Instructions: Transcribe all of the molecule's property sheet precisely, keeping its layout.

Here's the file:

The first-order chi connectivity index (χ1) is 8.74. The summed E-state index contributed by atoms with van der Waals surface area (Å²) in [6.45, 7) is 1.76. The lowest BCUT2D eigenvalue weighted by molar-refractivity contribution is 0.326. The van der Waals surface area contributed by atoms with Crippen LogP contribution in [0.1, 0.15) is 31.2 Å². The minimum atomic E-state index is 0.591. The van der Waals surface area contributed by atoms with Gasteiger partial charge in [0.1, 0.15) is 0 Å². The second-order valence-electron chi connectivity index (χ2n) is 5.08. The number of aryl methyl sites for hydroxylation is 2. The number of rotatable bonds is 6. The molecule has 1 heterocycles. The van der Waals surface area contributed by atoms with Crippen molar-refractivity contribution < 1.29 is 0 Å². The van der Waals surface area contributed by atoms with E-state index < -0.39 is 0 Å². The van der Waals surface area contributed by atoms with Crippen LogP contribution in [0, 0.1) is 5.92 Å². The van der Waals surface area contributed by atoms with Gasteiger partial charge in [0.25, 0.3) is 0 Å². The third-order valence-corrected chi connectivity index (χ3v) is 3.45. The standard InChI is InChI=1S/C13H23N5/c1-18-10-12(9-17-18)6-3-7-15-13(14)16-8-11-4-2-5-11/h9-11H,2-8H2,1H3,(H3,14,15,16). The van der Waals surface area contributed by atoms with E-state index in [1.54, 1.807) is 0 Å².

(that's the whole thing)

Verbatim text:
The first-order chi connectivity index (χ1) is 8.74. The summed E-state index contributed by atoms with van der Waals surface area (Å²) in [6.45, 7) is 1.76. The lowest BCUT2D eigenvalue weighted by molar-refractivity contribution is 0.326. The van der Waals surface area contributed by atoms with Crippen LogP contribution in [0.1, 0.15) is 31.2 Å². The minimum atomic E-state index is 0.591. The van der Waals surface area contributed by atoms with Gasteiger partial charge in [0.1, 0.15) is 0 Å². The second-order valence-electron chi connectivity index (χ2n) is 5.08. The number of aryl methyl sites for hydroxylation is 2. The number of rotatable bonds is 6. The molecule has 1 heterocycles. The van der Waals surface area contributed by atoms with Crippen molar-refractivity contribution < 1.29 is 0 Å². The van der Waals surface area contributed by atoms with E-state index < -0.39 is 0 Å². The van der Waals surface area contributed by atoms with Crippen LogP contribution in [0, 0.1) is 5.92 Å². The van der Waals surface area contributed by atoms with Gasteiger partial charge in [0.25, 0.3) is 0 Å². The third-order valence-corrected chi connectivity index (χ3v) is 3.45. The standard InChI is InChI=1S/C13H23N5/c1-18-10-12(9-17-18)6-3-7-15-13(14)16-8-11-4-2-5-11/h9-11H,2-8H2,1H3,(H3,14,15,16). The van der Waals surface area contributed by atoms with E-state index in [1.54, 1.807) is 0 Å².